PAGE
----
Four, the total addressable market is much bigger than Apple's share currently in every single product it sells. Take personal computers. Most companies do not give their people Apple products. But the moment you let them use their own preference PC, as Salesforce.com (CRM) did recently, they overwhelmingly elect Apple over all others. Can you imagine if IT departments got in synch with the preferences of all who work with their tech? You could see an acceleration in business that would be unrivaled by any other in or out of tech. Apple's also only the third largest cellphone company in the world. Samsung shipped 78.2 million phones in the first quarter of 2018. Apple shipped 52 million. Now the price point is higher for Apple, of course, but the fact is I think that given Apple's customer satisfaction rate, and the desire by phone companies to get customers, a huge percentage of Samsung owners might switch if enticed. Lots more potential customers.
Five, Apple has so much cash that it is perfectly reasonable for the company to sit there and buy back a huge amount of stock every day. And that's basically what they do. With $243 billion in the bank, Apple's biggest constraint according to CFO Luca Maestri, is that the government will not allow any company to buy as much as it wants on a given day. These volume restriction have, at times, put a lid on what Apple can buy back. When I pressed Luca on this he called the stock undervalued. When the guy in charge of the buyback thinks his stock is undervalued you better believe Apple will be there "underneath" buying as much as it can. That's one of the reasons why we don't see big swoons any more in the stock. Big declines are opportunities because of it.
Six, Apple's management is very non-promotional. I think that's a reason why Apple hasn't gotten to this level earlier. Tim Cook doesn't care nearly as much about the stock market price than he does the quality of the product. If he thinks the quality is subpar it will not come out. He's taken big risks: cord configuration changes, ear buds, price points and all of the decisions have been right. All that said, he did have enough of those who kept saying Apple's best days were behind them and he came to the set more than 100 points ago to tell us why. It was the bottom after a long swoon and it was precisely when you had to pick some up.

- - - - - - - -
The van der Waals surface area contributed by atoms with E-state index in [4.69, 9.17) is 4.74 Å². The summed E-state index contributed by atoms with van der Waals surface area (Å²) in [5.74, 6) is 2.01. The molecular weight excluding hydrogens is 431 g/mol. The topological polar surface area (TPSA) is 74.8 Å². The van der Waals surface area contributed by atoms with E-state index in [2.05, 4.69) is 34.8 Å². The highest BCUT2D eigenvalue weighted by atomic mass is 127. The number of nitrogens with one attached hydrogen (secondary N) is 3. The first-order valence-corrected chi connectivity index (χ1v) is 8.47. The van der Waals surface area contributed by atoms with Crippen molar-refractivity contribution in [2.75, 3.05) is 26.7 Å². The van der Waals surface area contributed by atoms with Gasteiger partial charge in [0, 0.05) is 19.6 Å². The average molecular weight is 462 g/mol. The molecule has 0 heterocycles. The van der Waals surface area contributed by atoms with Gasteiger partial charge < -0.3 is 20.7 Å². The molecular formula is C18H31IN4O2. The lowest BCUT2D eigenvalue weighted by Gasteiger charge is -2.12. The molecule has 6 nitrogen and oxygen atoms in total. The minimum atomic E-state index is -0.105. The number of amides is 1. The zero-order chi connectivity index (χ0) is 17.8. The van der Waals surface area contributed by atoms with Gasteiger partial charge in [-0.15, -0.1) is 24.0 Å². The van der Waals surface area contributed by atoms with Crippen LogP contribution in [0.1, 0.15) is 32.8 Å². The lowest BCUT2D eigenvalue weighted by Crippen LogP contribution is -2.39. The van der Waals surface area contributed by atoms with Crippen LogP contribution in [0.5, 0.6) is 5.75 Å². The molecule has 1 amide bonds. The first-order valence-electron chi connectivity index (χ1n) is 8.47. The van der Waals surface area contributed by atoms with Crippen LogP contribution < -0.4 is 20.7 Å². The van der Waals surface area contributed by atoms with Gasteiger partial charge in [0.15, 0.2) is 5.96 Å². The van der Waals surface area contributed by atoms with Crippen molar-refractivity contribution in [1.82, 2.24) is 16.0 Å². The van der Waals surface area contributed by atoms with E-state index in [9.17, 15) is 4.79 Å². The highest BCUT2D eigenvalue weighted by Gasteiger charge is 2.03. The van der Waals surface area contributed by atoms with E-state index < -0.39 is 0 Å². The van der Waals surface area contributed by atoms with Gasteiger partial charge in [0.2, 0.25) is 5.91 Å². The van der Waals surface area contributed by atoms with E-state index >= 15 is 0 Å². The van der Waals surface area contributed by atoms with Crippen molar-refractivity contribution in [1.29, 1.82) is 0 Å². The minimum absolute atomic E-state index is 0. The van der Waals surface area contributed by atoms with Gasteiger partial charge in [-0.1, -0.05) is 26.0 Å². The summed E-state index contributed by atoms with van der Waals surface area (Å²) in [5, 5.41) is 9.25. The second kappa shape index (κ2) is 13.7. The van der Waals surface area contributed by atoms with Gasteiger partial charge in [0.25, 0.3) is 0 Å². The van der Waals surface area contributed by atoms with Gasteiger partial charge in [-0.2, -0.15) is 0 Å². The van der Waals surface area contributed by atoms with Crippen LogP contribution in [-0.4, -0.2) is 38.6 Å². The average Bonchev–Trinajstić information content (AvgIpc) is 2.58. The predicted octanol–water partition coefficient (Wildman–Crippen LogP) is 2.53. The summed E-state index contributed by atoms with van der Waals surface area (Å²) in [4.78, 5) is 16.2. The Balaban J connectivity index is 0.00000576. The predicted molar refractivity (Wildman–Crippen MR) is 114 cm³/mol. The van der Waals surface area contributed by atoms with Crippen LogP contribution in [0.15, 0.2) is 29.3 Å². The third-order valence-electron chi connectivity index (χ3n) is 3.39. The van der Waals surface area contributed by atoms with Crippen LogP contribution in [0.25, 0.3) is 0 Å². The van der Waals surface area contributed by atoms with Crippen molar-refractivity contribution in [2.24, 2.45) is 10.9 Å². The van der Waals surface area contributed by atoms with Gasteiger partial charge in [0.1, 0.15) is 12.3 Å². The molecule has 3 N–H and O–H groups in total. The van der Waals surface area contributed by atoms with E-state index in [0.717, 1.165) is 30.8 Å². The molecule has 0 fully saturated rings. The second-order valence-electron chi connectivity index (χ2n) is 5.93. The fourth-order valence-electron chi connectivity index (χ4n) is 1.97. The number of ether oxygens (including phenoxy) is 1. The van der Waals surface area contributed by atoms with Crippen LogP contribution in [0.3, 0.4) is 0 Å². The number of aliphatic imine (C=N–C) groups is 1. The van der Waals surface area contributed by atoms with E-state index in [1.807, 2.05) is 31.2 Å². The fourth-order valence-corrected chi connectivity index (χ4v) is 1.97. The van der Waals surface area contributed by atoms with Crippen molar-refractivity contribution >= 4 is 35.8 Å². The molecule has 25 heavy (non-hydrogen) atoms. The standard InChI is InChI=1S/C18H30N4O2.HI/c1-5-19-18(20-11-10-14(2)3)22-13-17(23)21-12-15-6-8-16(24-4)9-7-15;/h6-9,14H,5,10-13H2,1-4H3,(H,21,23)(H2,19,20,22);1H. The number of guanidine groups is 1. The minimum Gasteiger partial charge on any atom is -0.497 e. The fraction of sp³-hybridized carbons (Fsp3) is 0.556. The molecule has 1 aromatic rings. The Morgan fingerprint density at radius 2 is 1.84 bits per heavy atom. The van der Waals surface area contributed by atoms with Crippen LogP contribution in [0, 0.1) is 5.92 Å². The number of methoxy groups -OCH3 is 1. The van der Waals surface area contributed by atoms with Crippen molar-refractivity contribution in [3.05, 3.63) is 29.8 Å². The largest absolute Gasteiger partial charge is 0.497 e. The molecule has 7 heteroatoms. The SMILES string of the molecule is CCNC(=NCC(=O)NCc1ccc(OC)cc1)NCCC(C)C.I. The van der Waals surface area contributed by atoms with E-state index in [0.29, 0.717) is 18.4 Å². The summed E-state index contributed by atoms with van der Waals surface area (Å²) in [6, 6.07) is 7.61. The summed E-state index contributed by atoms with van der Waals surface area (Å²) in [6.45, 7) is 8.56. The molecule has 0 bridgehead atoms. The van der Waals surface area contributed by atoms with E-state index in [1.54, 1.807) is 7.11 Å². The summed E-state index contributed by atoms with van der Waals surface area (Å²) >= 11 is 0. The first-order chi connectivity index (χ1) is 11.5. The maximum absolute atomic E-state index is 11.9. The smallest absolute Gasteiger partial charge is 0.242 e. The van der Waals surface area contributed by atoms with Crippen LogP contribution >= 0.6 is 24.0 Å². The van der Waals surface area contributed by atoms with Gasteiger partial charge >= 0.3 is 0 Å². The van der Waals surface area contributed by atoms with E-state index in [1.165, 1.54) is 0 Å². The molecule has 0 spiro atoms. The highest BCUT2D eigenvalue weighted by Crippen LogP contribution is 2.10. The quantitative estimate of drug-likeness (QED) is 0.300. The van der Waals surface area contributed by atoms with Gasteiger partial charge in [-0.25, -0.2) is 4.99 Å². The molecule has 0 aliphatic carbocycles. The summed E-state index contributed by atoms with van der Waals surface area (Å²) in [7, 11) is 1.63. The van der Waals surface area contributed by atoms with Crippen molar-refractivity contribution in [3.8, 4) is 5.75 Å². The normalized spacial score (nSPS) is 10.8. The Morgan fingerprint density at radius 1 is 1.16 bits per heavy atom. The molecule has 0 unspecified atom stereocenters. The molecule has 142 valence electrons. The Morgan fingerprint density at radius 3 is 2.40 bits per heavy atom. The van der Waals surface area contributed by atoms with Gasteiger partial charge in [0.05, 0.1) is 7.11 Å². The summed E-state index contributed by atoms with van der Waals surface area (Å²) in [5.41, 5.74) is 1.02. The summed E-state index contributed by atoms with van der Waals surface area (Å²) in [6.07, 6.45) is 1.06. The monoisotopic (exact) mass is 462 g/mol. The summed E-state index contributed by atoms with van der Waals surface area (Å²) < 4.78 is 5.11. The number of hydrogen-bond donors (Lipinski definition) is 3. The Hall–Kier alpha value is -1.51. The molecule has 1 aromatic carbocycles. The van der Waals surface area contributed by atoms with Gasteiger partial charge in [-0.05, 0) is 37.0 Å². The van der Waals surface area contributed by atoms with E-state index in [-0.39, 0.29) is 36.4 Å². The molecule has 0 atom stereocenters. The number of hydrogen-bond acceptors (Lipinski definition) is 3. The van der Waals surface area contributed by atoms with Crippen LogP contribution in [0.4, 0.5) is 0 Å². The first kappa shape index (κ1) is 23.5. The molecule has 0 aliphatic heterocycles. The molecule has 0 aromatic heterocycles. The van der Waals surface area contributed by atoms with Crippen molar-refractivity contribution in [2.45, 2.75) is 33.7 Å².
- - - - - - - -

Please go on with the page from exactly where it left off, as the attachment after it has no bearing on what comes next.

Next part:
Seven, skepticism has played a huge role in this rally. People are constantly trading in and out of Apple's stock on every component data point even as I have told you over and over again to own it not trade it. The stock has spooked out so many. China worries; price points; component scares. It never ends, still hasn't. But that wall of worry is something that great stocks climb and few have climbed it better than Apple.
Eight, we always heard that the law of large numbers would stop Apple's stock price. It just can't go on. We heard that paying up here would be violating the principal that the most dangerous words in the English language are "this time it is different" meaning "that this time it is different I can pay up this high because this time it is different." Turned out that the dangerous words were "this time is not different" because you would never have paid this high.
Ninth, a trillion ain't what it used to be. Inflation has made it so that a trillion dollars, as big as it is, should not be viewed with a backward lens. When companies initially crossed the $100 billion barrier it was considered to be wrong, stupid, dangerous. Adjusted for inflation from back then, a trillion's not something out of hand.
Finally, ten, soon Apple won't be an oddity. You are going to see perhaps Microsoft (MSFT) and Amazon (AMZN) in the same club. When that happens it won't be as big a deal, but for now, the charge to a trillion that Apple's made is a very big deal.
Like the iPhone X, Apple's stock deserves to trade for what people will pay for it. A trillion dollars it is.